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# Hypothesis Testing: Explain the Difference between a Left-Tailed, Two-Tailed, and Right-Tailed Test

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Explain the difference between a left-tailed, two-tailed, and right-tailed test. When would we choose a two-tailed test? How can we tell the direction of the test by looking at a pair of hypotheses? How can we tell which direction (or no direction) to make the hypothesis by looking at the problem statement (research question)?

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(1) Explain the difference between a left-tailed, two-tailed, and right-tailed test. When would we choose a two-tailed test?

The three types of tests are very similar.

When you want to test whether a parameter (mean/percentage/correlation/etc.) of a population is greater than a given number or if it is greater than the mean/percentage/correlation of another population, you use a right-tailed test. In this case, you reject the null hypothesis if the observed statistic (the value of z, t, r, etc. that you calculate) is larger than the positive critical value (i.e. if the observed z is greater than 1.96).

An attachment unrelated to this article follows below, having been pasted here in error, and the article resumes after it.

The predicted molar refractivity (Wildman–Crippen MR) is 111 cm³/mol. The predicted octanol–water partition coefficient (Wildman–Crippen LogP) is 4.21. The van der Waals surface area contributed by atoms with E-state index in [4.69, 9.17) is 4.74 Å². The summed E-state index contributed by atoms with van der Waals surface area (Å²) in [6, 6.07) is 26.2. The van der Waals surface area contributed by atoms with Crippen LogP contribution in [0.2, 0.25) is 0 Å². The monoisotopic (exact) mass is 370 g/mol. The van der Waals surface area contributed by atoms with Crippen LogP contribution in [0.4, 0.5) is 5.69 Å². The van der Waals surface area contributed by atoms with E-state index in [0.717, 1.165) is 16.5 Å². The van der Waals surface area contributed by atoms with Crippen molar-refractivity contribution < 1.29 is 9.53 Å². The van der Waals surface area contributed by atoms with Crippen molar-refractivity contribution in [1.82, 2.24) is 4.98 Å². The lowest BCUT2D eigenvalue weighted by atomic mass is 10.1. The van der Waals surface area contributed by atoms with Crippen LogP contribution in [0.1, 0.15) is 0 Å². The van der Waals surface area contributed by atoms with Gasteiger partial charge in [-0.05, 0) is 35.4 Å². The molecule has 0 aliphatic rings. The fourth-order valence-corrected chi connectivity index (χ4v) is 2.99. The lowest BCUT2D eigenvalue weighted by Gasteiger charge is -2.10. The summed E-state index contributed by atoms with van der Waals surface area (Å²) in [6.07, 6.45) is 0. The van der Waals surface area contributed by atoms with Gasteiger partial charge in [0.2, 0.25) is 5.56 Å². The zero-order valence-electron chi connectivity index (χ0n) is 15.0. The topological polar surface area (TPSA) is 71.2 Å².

When you want to test whether a parameter of a population is less than a given number or if it is less than the parameter of another population, you use a left-tailed test. In this case, you reject the null hypothesis if the observed statistic (the value of z, t, r, etc. that ...

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